Descalso has done a great job for the D-backs all year long. It seems like he's come up with some key hits at big moments for them. I think he will continue to get a decent number of at-bats down the stretch, but I don't think it will be every start against a right-handed pitcher. At Descalso's two main positions you have switch-hitters who have been productive, as well, in Ketel Marte and Eduardo Escobar.

As for the outfield, Lovullo has said that as it gets closer to the end of this month, his focus will be on having more of a set lineup rather than getting guys rest. Throughout the year, Lovullo has focused on getting guys a day off on a regular basis to keep them fresh in order for them to be able to handle more of a workload right now. My guess is that will cut into the playing of Jon Jay a little bit, but I still think he'll get some starts.

Steve Gilbert has covered the D-backs for MLB.com since 2001. Follow him on Twitter @SteveGilbertMLB.

Arizona Diamondbacks

Inbox: What role best suits utility man Goodrum?

Beat reporter Jason Beck answers questions from fans
MLB.com

Cleaning out the Tigers Inbox for the first time since the Trade Deadline (apologies to those whose trade questions went unanswered):

Cleaning out the Tigers Inbox for the first time since the Trade Deadline (apologies to those whose trade questions went unanswered):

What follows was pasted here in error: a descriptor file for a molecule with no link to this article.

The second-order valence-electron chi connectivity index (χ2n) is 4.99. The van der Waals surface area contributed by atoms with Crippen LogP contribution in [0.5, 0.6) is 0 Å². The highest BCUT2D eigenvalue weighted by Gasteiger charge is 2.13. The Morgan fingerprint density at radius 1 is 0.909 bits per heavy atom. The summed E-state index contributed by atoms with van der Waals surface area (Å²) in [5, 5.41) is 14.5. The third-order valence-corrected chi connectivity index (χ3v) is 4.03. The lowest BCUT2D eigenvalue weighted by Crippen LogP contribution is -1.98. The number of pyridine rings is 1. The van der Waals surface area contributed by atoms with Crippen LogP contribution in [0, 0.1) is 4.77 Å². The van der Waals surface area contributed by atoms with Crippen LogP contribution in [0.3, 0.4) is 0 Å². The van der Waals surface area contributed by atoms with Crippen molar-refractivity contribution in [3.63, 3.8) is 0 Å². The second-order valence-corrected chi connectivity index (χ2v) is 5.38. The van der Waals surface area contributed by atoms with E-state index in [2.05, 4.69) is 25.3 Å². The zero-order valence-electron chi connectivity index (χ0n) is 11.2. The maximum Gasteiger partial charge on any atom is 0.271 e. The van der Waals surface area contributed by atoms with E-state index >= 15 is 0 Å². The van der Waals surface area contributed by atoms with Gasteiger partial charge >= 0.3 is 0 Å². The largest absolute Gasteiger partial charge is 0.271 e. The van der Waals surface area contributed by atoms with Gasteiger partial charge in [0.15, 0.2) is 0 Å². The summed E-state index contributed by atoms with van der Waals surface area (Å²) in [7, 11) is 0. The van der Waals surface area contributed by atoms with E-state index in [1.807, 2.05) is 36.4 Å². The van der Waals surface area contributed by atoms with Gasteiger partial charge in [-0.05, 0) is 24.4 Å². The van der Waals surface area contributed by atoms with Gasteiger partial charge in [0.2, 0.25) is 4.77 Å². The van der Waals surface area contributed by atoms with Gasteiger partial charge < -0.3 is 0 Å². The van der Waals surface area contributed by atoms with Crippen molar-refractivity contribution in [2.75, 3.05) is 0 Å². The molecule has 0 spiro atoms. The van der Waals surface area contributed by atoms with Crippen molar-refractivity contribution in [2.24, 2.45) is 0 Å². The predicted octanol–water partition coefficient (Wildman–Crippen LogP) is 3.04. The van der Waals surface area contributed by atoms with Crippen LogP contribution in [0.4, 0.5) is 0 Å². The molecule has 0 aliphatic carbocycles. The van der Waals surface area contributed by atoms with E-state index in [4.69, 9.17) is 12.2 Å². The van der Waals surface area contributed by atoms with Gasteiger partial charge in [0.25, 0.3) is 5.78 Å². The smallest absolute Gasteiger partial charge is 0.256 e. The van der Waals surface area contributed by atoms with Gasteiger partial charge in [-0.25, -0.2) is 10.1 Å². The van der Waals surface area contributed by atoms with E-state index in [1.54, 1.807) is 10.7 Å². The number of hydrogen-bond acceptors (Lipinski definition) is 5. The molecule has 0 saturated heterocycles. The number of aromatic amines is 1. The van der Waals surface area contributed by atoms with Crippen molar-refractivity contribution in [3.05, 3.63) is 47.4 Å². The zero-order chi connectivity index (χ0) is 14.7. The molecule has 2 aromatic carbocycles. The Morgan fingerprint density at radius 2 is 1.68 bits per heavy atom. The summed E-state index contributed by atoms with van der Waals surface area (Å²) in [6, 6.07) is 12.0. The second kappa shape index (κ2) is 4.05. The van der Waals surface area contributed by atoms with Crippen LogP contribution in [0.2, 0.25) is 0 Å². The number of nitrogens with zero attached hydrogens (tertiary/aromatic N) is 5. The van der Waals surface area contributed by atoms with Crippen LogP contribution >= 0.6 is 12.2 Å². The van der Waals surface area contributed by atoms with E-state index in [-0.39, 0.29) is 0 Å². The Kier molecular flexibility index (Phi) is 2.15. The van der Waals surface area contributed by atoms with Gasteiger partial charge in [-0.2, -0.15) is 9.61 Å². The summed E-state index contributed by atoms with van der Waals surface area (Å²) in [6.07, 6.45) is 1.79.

Tweet from @Nick_Fritsch: What do you see as Goodrum���s best role going into next season. Tv guys were saying outfield, but I think he���s taken to 2nd nicely. Do we have so many guys gunning for second that are more deserving?

If you go by the metrics, Niko Goodrum's best position is the outfield, where he's average to above. But I still subscribe to the idea that different positions have different offensive expectations, and Goodrum's .737 OPS looks better in the middle infield than in the outfield.

:: Submit a question to the Tigers Inbox ::

That said, I actually think Goodrum's most valuable role might be to not have a set position. With another rebuilding season ahead and position prospects just beginning to near the big leagues, it's not hard to envision him getting close to everyday playing time without necessarily having an everyday position. Players who can do that are incredibly valuable, and Goodrum has that ability.

Tweet from @tigersdebate011: Is there even a slim chance that the tigers bring up Stewart, Robson, Hall, or Houston? And how much September call ups are generally made?

Outfielder Christin Stewart (Tigers' No. 6 prospect) could get a look, as could left-hander Matt Hall (No. 21). Outfielder Jacob Robson (No. 16) and right-hander Zac Houston were both drafted in 2016, and I'd be a little surprised if Detroit would use 40-man roster spots on them so soon.

Hall impressing in Minors with 'spin rate'